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A California judge has dismissed Very Good Touring's lawsuit against five Lloyd's of London insurers, with West's lawyer saying the dispute has been "amicably resolved"
By Jon Chapple on 21 Feb 2018
Kanye West’s Very Good Touring (VGT) company says it has settled “amicably” its legal complaint against Lloyd’s of London insurance brokers over an alleged US$10m in unpaid claims, after the suit was dismissed and all parties agreed to pay their own costs.
VGT last August sued several syndicates at Lloyd’s of London, the insurance market, for breach of contract after they refused to pay out for cancelled shows on his 2016 Saint Pablo tour. West called off the remainder of the North American tour on 21 November 2016, two days after cutting short a show in Sacramento and embarking on a 25-minute, apparently unscripted onstage rant praising Donald Trump and criticising Hillary Clinton, Jay Z, Beyoncé and Facebook. He was later admitted to a Los Angeles mental hospital, Ronald Reagan UCLA Medical Center, apparently suffering from exhaustion and sleep deprivation.
The suit alleged the five Lloyd’s insurers – Cathedral Syndicate 2010, Liberty Syndicate 4472, XL Catlin Syndicate 2003, Markel Syndicate 3000 and Allianz Global Corporate & Specialty – told West that “they may deny coverage of the claim on the unsupportable contention that use of marijuana by Kanye caused the medical condition”.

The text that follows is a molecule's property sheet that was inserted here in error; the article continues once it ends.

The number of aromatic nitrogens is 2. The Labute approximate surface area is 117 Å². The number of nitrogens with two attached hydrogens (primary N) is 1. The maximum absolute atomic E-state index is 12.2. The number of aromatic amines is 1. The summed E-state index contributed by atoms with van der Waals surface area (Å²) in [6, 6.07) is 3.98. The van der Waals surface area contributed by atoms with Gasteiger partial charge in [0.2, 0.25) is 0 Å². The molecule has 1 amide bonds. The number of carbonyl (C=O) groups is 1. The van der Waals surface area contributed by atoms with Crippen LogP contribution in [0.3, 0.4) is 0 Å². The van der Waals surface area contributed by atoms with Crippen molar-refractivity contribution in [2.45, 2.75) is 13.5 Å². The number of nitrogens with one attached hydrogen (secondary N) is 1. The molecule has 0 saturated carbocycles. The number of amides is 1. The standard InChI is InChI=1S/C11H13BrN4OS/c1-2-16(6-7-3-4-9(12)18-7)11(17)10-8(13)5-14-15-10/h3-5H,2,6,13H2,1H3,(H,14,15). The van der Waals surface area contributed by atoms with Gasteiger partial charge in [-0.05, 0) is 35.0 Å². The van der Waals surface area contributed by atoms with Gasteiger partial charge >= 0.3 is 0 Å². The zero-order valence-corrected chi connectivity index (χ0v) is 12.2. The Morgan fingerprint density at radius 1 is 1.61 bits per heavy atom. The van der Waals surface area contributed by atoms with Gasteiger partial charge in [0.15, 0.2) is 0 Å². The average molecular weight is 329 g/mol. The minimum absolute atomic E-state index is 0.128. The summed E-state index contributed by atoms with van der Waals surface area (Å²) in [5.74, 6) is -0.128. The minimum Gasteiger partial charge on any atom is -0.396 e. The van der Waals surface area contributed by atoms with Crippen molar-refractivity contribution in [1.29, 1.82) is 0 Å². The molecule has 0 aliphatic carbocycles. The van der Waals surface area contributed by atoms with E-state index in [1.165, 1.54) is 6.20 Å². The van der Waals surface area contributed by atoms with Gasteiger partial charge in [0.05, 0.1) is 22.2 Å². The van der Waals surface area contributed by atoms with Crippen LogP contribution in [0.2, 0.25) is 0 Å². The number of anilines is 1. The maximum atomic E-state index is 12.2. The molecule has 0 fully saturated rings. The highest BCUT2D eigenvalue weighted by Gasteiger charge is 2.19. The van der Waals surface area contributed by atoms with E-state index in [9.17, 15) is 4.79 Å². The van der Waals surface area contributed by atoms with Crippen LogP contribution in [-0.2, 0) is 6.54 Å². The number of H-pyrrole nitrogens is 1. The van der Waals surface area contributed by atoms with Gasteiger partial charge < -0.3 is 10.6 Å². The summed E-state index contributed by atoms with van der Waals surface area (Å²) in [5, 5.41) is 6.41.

The insurers later hit back with a suit of their own, denying implying West’s use of cannabis “provides the sole basis” for their rejection of the claim, instead accusing his representatives of sabotaging their investigation, “contrary to the duties of cooperation VGT agreed to as a condition” of the policy.
Terms of the final settlement were not disclosed, although a California court order notes that both plaintiff and defendants will each bear “that party’s own attorney’s fees and costs”.
TMZ reports that “Lloyd’s [sic] folded under massive pressure by Kanye’s lawyers and agreed to pay most of what Kanye was due under the policy”, while VGT lawyer Howard King says in a statement the “dispute has been amicably resolved”.
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